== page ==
How to stop hackers from guessing your passwords

God bless computers, right?! They’ve made our lives so much easier, and they’ve allowed us to do things we would never have been able to do in the past. There are so many important things that we use computers for on a daily basis, in both our private and professional lives. As such, it’s important that we look at ways of protecting our computers, and the data on them.

One of the problems with the digital world and the technological takeover we’re facing is that sensitive information is more vulnerable. Because everything is kept on computers nowadays, once someone is on your system they can access all your private info. And, hackers are a real risk to those using computers, so it’s important to be sensible and look at the best ways of protecting your passwords from hackers.

Don’t make them obvious

You’d be surprised by how many people still fall into the trap of making their passwords too obvious. Hackers are incredibly skilled at their jobs and have hacked thousands of accounts in the past, so they have plenty of knowledge of the kinds of things people use for their passwords. Don’t make it anything really obvious, like your date of birth, or your pet’s name. There are a lot of things you could use, so try to choose something you won’t forget, but that isn’t obvious either. A combination of letters, symbols, and numbers is definitely the way forward if you want something secure.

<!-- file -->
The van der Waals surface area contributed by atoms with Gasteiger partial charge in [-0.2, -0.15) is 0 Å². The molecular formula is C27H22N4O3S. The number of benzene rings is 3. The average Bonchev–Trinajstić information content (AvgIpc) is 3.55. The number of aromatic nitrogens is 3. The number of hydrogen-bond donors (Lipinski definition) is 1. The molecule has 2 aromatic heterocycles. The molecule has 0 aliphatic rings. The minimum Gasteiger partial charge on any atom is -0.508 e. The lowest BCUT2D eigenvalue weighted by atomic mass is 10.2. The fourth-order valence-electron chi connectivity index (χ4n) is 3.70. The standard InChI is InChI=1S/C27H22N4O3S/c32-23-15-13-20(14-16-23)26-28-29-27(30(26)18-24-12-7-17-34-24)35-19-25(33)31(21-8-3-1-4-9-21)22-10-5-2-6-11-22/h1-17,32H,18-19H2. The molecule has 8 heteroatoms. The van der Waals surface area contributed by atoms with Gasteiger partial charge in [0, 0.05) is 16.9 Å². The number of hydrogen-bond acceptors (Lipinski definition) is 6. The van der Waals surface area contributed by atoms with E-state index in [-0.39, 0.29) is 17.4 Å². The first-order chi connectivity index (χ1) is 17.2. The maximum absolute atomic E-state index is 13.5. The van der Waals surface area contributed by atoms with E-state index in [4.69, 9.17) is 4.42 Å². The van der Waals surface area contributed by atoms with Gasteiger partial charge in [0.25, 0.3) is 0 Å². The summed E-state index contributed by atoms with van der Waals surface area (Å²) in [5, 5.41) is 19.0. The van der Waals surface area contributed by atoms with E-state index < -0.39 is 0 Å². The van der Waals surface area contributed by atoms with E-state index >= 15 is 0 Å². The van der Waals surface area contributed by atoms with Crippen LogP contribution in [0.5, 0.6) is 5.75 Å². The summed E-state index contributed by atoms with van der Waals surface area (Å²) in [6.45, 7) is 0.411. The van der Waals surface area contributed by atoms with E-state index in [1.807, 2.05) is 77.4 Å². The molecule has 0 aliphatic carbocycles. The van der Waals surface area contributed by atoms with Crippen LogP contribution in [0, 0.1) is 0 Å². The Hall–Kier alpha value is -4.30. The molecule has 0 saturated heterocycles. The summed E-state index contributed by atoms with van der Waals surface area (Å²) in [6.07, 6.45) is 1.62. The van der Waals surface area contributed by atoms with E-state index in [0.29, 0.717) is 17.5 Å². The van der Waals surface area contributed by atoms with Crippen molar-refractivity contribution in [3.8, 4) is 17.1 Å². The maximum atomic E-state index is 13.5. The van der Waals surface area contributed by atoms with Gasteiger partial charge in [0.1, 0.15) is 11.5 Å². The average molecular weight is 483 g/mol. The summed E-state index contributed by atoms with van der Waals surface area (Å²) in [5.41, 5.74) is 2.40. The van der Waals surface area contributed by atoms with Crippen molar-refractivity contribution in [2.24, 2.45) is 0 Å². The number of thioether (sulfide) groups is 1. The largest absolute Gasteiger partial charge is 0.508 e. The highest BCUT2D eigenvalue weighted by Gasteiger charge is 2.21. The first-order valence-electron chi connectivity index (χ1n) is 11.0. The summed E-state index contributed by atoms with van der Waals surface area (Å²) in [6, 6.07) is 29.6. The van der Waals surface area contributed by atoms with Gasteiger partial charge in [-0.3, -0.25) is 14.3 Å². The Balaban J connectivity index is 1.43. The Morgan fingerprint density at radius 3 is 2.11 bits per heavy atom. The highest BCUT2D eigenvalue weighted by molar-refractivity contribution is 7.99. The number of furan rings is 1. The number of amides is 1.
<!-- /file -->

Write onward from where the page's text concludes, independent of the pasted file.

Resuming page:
Change them every few months

Another way of allowing hackers the chance to get into your accounts and hack your passwords is to keep the same password for far too long. This is one of the things that many people fall foul of, and they don’t think it’s an issue. And, yes, it may well never be an issue, but you also might find that it is a problem. So, the best approach is to be as safe as possible and make sure you change or at least update, your passwords every few months.

Ignore spam

One of the ways hackers have started duping people into giving up their details is via spam. You know the sort – those emails from your bank, or Hotmail, or PayPal telling you that you need to sign in for account verification. The emails look legit, and they ask you for your login details. Ignore them. These are almost always a scam and designed as a way of duping unsuspecting people into giving up their passwords. It’s one of the oldest tricks in the book for hackers, so just ignore it. If this is a legitimate thing, most of the time you will receive a letter or a phone call anyway, so don’t worry.

Belt and braces

Something else we would recommend when trying to protect your personal detail from falling into the wrong hands is to use what’s known as two-factor authentication. This is where you are sent a unique code that must be used to sign into an account if it isn’t done on your regular device. It’s important that you do as much as possible to use this method if it’s offered. This is the best way of protecting yourself long term. Keeping your passwords safe from hackers means that you look after and protect your data as much as possible.